The Harvard Difference

The Healthy Eating Plate is similar to USDA’s MyPlate in that it’s a colorful and graphical representation of a healthy diet. But it goes much further in terms of distinguishing healthy choices within each food group.

For example, a vegetable is not a vegetable in the eyes of the Harvard nutritionists. While the vegetable section is the largest, they suggest forgoing potatoes (and by extension, French fries) altogether. Likewise, whole grains are recommended over refined options like white rice and white bread.
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Lessons in Proper Nutrition: Teaching MyPlate in the Classroom

When it comes to eating healthy, it’s never to early to start. Although nutrition can seem like a difficult topic to discuss with a young child, keeping it simple can set them up for a lifetime of healthy choices.

With the recent unveiling of the new USDA food icon MyPlate, starting up nutrition conversations with individuals of any age has become much more simple. In fact, the new icon is so recognizable that even young children can begin to identify what a healthy plate should look like. Educators and parents alike should use this symbol to not only help their children build healthy plates, but to start conversations with them about what eating healthy is and the importance behind it.

To help educators and parents out, many lesson plans exist to incorporate the MyPlate icon into the classroom and the home. To add to this ever-growing list of fabulous resources, please find two additional lesson plans ready for use below. The idea behind these is to make talking about nutrition fun and help children identify how their food choices fit into a well-balanced meal plan.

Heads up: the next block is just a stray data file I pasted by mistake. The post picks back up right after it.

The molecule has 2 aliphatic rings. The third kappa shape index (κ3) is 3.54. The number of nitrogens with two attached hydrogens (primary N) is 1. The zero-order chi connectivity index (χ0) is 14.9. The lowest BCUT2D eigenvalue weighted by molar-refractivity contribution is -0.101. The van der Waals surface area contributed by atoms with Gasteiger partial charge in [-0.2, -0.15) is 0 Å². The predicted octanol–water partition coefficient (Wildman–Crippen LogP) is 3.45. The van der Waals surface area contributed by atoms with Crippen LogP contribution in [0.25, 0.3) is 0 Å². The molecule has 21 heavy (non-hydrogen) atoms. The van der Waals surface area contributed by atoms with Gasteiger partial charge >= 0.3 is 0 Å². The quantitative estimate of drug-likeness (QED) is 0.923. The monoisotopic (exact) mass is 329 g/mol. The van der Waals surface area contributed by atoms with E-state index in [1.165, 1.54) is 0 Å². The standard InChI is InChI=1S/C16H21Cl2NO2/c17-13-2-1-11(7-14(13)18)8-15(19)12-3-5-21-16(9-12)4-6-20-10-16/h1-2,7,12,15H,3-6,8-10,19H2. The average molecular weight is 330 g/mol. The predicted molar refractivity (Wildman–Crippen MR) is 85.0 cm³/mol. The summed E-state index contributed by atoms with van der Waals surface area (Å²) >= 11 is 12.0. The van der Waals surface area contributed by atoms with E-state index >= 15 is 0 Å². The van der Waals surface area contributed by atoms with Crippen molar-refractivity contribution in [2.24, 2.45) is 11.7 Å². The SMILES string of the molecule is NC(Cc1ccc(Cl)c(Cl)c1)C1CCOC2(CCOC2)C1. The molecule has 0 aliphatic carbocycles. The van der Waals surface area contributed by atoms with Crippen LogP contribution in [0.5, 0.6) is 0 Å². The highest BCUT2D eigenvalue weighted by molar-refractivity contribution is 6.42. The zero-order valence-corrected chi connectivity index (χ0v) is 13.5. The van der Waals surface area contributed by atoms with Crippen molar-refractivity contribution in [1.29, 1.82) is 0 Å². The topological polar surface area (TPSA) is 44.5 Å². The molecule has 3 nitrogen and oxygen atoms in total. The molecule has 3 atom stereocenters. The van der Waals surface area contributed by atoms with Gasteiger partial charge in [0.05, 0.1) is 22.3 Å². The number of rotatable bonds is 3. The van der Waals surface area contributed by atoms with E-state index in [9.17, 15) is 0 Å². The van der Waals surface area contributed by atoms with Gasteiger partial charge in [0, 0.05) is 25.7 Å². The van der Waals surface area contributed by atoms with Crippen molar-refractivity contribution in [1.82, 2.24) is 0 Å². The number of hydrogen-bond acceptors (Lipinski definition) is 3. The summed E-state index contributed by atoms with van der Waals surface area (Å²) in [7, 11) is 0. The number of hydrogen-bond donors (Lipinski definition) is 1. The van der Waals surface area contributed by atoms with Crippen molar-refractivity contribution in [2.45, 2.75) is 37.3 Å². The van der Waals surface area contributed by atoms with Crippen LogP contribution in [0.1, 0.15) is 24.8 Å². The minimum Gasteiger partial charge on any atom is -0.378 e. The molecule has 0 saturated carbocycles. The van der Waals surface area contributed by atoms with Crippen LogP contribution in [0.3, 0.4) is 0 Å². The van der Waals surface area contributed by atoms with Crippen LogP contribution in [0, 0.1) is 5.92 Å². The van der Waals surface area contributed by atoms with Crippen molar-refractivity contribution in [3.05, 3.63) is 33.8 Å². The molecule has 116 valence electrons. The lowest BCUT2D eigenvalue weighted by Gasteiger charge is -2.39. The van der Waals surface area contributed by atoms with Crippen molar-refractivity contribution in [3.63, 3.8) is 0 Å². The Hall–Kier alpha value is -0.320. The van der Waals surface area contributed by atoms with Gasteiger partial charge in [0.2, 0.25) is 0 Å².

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MyPlate Goes Back to School

A teacher with three students eating fruitThe fall of 2011 will begin the first school year since MyPlate was introduced as the official replacement for MyPyramid. Much of the success of the new icon is in the hands of the educators who will use it in their classrooms. Many schools are preparing to incorporate MyPlate into their curricula for all age groups, and it is also already being used in nutrition education for adults and families.

“MyPyramid has gone through changes over its lifetime,” said Sharre Littrell. “I would say that this is the first one that I feel is really consumer-friendly, because we don’t eat in a pyramid. We eat on a plate.”

Littrell is a nutrition educator for UC Davis Cooperative Extension (UCCE), an organization that helps educate communities in California about healthy eating. Although the school year hasn’t started yet, Littrell has been using the MyPlate icon in family and adult educational sessions. In the fall, UCCE educators will visit about 55 low-income schools to teach both students and teachers about healthy foods and to distribute curricula for future use.

For Littrell and her colleague Josie Rucklose, incorporating MyPlate into an existing curricula wasn’t difficult because MyPyramid is based on the many of the same underlying principles. “We’re already talking about fruit and vegetable consumption, we’re already talking about whole grain consumption, but what we get to do now is incorporate that by showing them a plate,” said Littrell.